AstraZeneca PLC's Symbicort Turbuhaler reduced the number of annual asthma attacks by 51% when compared to salbutamol, also known as GlaxoSmithKline PLC's Ventolin, in a study that suggests it could potentially be used to treat mild asthma.
AstraZeneca's inhaled medicine is already approved to treat moderate to severe asthma, and the company is awaiting a decision by European regulators on whether to approve it for additional use in mild asthma.
No difference in the number of attacks was observed when Symbicort Turbohaler was compared with twice daily budesonide plus albuterol. Results of the study have been published in the New England Journal of Medicine and were presented at the American Thoracic Society 2019 International Conference on May 19. The study was carried out by the Medical Research Institute of New Zealand and funded in part by a research grant from AstraZeneca.
Dubbed the Novel START trial, its primary objective was to assess the efficacy of Symbicort Turbuhaler given as an anti-inflammatory reliever as-needed in adults with mild asthma compared with albuterol, also known as salbutamol, which is a short-acting beta-agonist inhaled medicine. Symbicort, which combines a long-acting beta agonist with an inhaled corticosteroid, was approved for use in moderate to severe asthma and chronic obstructive pulmonary disorder, also known as smoker's cough, in 2000.
"Typically, for an asthma patient, a SABA [short-acting beta-agonist] reliever would be the first medicine that patients are prescribed upon diagnosis, and the prescription and dispensing of SABA relievers is huge globally, let's say 170 million globally in a year, the single most commonly prescribed medicine for patients suffering from asthma," said Tom Keith-Roach, senior vice president of AstraZeneca's respiratory unit, in an interview. "And whilst a SABA gives the patient the sensation of short-term relief, it doesn't include an anti-inflammatory reliever or have an anti-inflammatory effect — so no matter how many times a patient might puff, it can't actually address the underlying inflammation."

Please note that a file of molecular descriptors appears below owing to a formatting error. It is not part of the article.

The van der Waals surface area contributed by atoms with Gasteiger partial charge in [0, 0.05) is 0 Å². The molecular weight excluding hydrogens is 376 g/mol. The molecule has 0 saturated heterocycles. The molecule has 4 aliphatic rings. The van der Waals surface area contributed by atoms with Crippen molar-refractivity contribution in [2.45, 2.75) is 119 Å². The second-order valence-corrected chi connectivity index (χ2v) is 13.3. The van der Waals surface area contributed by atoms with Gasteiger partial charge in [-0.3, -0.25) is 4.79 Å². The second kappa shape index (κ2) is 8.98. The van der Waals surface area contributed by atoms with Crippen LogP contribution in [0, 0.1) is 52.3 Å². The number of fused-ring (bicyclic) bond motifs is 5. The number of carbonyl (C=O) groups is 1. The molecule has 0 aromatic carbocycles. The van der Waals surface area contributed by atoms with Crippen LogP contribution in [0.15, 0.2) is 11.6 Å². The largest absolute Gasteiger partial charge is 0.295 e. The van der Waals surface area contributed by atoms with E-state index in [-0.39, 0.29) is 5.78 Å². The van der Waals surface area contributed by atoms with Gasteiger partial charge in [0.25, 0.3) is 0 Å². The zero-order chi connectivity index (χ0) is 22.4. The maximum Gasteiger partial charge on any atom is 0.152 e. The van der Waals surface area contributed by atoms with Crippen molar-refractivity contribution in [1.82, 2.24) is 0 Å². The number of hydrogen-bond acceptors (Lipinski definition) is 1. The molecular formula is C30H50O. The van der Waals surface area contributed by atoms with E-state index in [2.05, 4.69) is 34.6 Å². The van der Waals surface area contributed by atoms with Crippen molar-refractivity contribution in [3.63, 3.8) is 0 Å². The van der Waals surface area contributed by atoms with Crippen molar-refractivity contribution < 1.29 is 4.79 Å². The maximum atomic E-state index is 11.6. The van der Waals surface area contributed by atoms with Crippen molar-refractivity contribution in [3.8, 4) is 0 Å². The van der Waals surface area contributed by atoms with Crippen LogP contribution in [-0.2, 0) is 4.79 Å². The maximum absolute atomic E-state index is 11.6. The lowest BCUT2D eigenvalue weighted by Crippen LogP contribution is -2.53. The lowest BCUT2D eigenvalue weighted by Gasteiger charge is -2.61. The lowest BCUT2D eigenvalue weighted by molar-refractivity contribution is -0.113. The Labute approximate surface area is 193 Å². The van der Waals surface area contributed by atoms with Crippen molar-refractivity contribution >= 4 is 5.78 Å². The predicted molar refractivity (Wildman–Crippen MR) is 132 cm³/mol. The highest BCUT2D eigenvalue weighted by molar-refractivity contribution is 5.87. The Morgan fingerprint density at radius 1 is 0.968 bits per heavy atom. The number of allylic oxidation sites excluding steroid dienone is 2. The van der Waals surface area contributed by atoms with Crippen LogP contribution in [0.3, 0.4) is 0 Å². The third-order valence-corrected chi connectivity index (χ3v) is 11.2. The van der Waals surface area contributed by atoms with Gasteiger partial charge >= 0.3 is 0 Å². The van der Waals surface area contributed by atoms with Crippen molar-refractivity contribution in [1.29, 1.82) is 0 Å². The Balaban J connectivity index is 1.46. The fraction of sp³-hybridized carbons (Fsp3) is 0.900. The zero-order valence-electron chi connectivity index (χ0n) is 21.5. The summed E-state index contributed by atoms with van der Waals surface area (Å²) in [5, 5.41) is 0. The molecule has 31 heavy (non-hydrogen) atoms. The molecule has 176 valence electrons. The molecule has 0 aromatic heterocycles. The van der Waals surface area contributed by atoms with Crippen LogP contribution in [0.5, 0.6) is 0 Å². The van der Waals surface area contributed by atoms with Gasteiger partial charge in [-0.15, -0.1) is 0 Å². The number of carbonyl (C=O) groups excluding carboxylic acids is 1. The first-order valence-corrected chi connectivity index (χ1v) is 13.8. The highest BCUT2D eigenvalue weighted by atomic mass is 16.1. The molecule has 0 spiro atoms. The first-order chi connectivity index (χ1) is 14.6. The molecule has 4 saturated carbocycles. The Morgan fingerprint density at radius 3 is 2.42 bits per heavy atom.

Asthma, which affects up to 339 million adults and children across the world, is characterized by intermittent breathlessness and wheezing. The reliever market is worth $4.4 billion annually. Although there are an estimated 176 million asthma attacks globally every year, patients often under-use their anti-inflammatory "preventer" therapy and are overly dependent on their SABA reliever, which can hide the fact that symptoms are worsening.
To address this issue, new guidelines were recently issued by the Global Initiative for Asthma consortium of respiratory experts, recommending the use of a combination of an anti-inflammatory therapy and a long-acting beta agonist, or LABA, instead of the SABA inhalers.
"[These guidelines] are overturning decades of asthma treatment practice," said AstraZeneca's Keith-Roach. "They called it a revolutionary change, a landmark change, a fundamental change in how we think about asthma," he said. Still, "it's not going to happen overnight," he added.